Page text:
6. A while back they said they were having trouble attracting chefs to keep the place running. Apparently Brexit Britain was not a place they wanted to come to and were preferring Germany instead.
  7. Mine clearly was, it's just that you seem not to have taken the points onboard. What that proposition in practice means is scrapping VED. It's blatant cakeism. Why 'shift' VED to fuel? How about putting VED on income tax, or insurance premium tax, or whatever? It's a tax designed to raise revenue to pay for public services.
  8. I think there's a fundamental flaw in the inherent assumptions at play in this discussion in as much as people seem to think that VED and fuel duty are somehow designed to pay for roads, they aren't. As the house of commons transport committee puts it As with all taxes, the best way to prevent avoidance is to spread the costs in multiple ways. VED is higher on big cars mostly because drivers of big cars can afford to pay a bit more tax. Roads are largely paid for, not from general taxation, but from council tax. Indeed the costs of motoring, roads, pollution, injuries and related issues result in a subsidy from tax payers to motorists. Reflecting these costs in fuel duty alone would be over 15p/km or a pump price, based on average mpg of over £2.70 per litre. All that said, I'd like to see VED or some other tax include some element of vehicle weight and therefore road damage caused.
  9. I saw what I thought was a golden labrador this morning running along the A57 towards Hollow Meadows, near the Mortimer Rd junction. There didn't appear to be any owners around so I circled back when it was safe to turn around, to look for it. Unfortunately I couldn't find it. Thought I'd post it here in case anyone knows of a lost dog fitting the description.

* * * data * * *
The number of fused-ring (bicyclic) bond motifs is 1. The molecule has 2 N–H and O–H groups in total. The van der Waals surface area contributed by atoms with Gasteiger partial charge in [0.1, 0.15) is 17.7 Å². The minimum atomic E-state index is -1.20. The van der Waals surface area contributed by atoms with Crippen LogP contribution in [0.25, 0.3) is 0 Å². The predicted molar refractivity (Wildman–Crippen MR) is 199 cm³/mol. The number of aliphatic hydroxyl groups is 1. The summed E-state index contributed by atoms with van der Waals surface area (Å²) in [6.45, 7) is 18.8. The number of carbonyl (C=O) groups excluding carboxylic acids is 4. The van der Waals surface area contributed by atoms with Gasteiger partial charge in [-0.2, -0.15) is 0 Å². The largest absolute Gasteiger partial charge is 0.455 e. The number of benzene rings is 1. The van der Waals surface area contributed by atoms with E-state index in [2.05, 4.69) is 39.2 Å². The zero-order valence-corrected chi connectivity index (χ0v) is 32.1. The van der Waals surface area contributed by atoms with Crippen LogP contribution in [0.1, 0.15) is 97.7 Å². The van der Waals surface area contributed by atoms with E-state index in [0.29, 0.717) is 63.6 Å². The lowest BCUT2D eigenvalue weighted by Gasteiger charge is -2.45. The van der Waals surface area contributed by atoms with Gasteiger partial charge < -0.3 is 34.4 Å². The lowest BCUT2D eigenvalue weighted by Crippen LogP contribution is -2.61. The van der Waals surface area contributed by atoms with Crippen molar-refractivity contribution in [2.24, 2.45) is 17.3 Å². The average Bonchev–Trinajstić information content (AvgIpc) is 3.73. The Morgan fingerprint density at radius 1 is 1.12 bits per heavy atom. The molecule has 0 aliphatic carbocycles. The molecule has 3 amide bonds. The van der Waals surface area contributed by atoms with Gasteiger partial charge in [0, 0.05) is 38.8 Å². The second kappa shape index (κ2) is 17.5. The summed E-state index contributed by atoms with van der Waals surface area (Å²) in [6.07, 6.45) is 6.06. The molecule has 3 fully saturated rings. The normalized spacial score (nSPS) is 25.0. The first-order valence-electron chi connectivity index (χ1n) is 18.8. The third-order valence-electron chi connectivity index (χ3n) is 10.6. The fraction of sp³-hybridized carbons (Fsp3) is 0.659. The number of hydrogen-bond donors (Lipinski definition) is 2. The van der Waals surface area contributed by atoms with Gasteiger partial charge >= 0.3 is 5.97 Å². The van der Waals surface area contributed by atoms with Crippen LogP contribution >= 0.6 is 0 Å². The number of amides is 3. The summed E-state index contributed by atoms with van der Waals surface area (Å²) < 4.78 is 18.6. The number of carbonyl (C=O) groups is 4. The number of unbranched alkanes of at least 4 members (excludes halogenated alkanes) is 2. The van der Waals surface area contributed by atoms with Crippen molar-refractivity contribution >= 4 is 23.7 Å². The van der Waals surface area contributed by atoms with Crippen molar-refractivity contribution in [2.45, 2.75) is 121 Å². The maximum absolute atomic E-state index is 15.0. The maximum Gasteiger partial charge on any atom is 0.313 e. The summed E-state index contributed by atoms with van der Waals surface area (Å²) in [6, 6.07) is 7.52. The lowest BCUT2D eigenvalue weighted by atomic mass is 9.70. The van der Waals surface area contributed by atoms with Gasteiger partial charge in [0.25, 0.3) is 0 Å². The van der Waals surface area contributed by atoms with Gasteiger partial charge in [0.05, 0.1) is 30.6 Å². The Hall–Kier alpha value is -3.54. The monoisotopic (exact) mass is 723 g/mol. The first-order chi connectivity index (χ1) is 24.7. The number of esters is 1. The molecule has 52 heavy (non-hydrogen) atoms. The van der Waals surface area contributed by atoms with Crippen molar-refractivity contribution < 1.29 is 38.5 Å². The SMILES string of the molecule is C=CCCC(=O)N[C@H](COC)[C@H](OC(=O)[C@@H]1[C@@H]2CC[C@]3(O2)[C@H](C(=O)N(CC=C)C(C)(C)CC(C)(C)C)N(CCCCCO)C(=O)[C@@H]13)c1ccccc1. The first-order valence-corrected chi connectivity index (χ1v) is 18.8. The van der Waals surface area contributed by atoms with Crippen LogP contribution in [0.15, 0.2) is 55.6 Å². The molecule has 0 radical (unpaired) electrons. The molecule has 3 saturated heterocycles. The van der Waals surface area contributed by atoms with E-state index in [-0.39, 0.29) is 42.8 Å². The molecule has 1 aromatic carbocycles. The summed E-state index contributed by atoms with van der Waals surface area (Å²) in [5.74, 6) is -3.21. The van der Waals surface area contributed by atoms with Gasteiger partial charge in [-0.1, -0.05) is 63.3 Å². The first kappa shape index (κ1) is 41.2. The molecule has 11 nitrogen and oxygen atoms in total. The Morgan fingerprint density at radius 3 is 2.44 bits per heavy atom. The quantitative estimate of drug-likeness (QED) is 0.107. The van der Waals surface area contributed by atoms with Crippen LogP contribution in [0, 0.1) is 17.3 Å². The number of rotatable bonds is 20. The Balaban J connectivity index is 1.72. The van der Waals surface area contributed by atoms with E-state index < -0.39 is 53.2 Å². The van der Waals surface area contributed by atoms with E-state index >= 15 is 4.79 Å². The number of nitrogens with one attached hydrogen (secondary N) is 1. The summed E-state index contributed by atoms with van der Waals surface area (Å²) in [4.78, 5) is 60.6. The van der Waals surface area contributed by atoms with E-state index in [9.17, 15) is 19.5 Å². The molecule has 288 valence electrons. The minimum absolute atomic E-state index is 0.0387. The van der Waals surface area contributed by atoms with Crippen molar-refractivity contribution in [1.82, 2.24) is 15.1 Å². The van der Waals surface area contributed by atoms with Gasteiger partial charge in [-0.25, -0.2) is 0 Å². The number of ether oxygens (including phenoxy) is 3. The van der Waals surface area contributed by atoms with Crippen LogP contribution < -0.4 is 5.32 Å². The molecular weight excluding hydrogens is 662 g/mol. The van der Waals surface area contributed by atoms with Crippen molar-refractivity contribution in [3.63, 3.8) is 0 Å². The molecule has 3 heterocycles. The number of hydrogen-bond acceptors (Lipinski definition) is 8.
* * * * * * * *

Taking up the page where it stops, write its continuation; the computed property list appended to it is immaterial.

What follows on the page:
10. The lack of devolved funding and the failure to succeed in CCAG funding could easily fall as further valid criticism of SCC and the political administration. Yes GM has flagship schemes, but the amount of new infrastructure is irrelevant to the basic design of what is already in place. My borough has consulted cyclists in a cycling forum for over 20 years. As such, much infra is already in place at a reasonable standard, CCAG and mayoral funds are being used to fill missing links and resurface paths. But the ambition, the desire to build good, usable infrastructure has been there for ages. Yes people still complain and compromises crop up but the cycling officers generally succeed in getting designs implemented. Perhaps that's why they get funding where Sheffield fails. The standard of current infrastructure in Sheffield has nothing to do with what funding they get now, or in future, it's a reflection on design practice and historic long term planning, for which fair criticism can be made of those who designed and built it.